Russia: 2 suicide attacks outside Kabul airport; 13 dead
Twin suicide bombings struck Thursday outside Kabul’s airport, where large crowds of people trying to flee Afghanistan have massed, killing at least 13 people, Russian officials said.
Western nations had warned earlier in the day of a possible attack at the airport in the waning days of a massive airlift. Suspicion for any attack targeting the crowds would likely fall on the Islamic State group and not the Taliban, who have been deployed at the airport’s gates trying to control the mass of people.
Russia’s Foreign Ministry gave the first official casualty count, saying 13 people had died and 15 were wounded.
U.S. officials said that American personnel were wounded in the blast, without elaborating. They spoke on condition of anonymity to discuss ongoing operations.
Pentagon spokesman John Kirby also confirmed the blasts, saying one near an airport entrance was a “complex attack” and another was a short distance away by a hotel.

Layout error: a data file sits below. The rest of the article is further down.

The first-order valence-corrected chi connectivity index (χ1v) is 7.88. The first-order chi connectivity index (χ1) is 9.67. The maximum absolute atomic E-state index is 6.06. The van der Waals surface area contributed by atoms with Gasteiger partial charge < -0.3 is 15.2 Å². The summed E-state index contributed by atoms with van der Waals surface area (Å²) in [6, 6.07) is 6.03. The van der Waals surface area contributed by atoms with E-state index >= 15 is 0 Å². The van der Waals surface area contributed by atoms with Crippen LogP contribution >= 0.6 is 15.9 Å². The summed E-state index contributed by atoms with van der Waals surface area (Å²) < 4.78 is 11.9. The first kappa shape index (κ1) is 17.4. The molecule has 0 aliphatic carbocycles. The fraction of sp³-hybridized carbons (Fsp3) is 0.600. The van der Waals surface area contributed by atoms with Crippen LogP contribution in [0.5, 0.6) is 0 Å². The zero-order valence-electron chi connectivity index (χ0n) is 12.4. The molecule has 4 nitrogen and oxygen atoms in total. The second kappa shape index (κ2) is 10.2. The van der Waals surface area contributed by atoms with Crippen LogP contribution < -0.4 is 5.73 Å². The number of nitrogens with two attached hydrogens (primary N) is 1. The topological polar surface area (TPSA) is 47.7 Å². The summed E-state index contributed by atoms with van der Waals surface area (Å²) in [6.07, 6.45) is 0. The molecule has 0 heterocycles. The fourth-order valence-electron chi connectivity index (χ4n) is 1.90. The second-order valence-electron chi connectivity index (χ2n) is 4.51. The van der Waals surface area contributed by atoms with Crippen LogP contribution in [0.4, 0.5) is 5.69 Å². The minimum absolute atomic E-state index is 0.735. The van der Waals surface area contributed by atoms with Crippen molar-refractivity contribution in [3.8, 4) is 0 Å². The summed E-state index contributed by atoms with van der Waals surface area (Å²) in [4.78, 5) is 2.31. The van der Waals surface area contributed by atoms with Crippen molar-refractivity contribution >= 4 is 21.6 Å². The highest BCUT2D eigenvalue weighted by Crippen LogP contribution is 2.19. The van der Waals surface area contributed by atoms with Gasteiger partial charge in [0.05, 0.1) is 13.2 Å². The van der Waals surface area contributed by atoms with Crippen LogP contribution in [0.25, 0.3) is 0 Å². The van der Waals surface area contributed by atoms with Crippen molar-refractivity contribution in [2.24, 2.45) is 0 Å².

One explosion went off in a crowd of people waiting to enter the airport, according to Adam Khan, an Afghan waiting nearby. He said several people appeared to have been killed or wounded, including some who lost body parts.
Several countries urged people to avoid the airport earlier in the day, with one saying there was a threat of a suicide bombing. But just days — or even hours for some nations — before the evacuation effort ends, few appeared to heed the call.
Over the last week, the airport has been the scene of some of the most searing images of the chaotic end of America’s longest war and the Taliban’s takeover, as flight after flight took off carrying those who fear a return to the militants’ brutal rule.
Already, some countries have ended their evacuations and begun to withdraw their soldiers and diplomats, signaling the beginning of the end of one of history’s largest airlifts. The Taliban have pledged not to attack Western forces during the evacuation, but insist the foreign troops must be out by America’s self-imposed deadline of Aug. 31.
Overnight, warnings emerged from Western capitals about a threat from Afghanistan’s Islamic State group affiliate, which likely has seen its ranks boosted by the Taliban’s freeing of prisoners during their blitz across the country.
British Armed Forces Minister James Heappey told the BBC early Thursday there was “very, very credible reporting of an imminent attack” at the airport, possibly within “hours.” Belgian Prime Minister Alexander De Croo said his country had received information from the U.S. and other countries about the “threat of suicide attacks on the mass of people.”